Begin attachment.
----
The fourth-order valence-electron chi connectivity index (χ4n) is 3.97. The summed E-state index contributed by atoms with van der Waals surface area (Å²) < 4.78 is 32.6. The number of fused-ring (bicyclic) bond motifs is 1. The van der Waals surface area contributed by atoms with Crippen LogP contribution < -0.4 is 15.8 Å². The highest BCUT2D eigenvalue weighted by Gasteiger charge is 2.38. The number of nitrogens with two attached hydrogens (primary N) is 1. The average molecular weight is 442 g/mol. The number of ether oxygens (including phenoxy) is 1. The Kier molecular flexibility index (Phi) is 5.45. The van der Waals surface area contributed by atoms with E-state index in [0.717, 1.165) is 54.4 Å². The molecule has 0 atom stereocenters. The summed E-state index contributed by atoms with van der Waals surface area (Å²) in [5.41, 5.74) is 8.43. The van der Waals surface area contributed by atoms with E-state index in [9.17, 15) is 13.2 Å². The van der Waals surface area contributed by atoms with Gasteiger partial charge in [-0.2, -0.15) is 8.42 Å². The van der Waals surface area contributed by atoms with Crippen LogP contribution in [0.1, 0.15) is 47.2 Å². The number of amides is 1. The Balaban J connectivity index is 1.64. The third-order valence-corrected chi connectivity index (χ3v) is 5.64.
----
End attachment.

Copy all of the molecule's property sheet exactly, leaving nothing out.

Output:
The fourth-order valence-electron chi connectivity index (χ4n) is 3.97. The summed E-state index contributed by atoms with van der Waals surface area (Å²) < 4.78 is 32.6. The number of fused-ring (bicyclic) bond motifs is 1. The van der Waals surface area contributed by atoms with Crippen LogP contribution < -0.4 is 15.8 Å². The highest BCUT2D eigenvalue weighted by Gasteiger charge is 2.38. The number of nitrogens with two attached hydrogens (primary N) is 1. The average molecular weight is 442 g/mol. The number of ether oxygens (including phenoxy) is 1. The Kier molecular flexibility index (Phi) is 5.45. The van der Waals surface area contributed by atoms with E-state index in [0.717, 1.165) is 54.4 Å². The molecule has 0 atom stereocenters. The summed E-state index contributed by atoms with van der Waals surface area (Å²) in [5.41, 5.74) is 8.43. The van der Waals surface area contributed by atoms with E-state index in [9.17, 15) is 13.2 Å². The van der Waals surface area contributed by atoms with Gasteiger partial charge in [-0.2, -0.15) is 8.42 Å². The van der Waals surface area contributed by atoms with Crippen LogP contribution in [0.1, 0.15) is 47.2 Å². The number of amides is 1. The Balaban J connectivity index is 1.64. The third-order valence-corrected chi connectivity index (χ3v) is 5.64.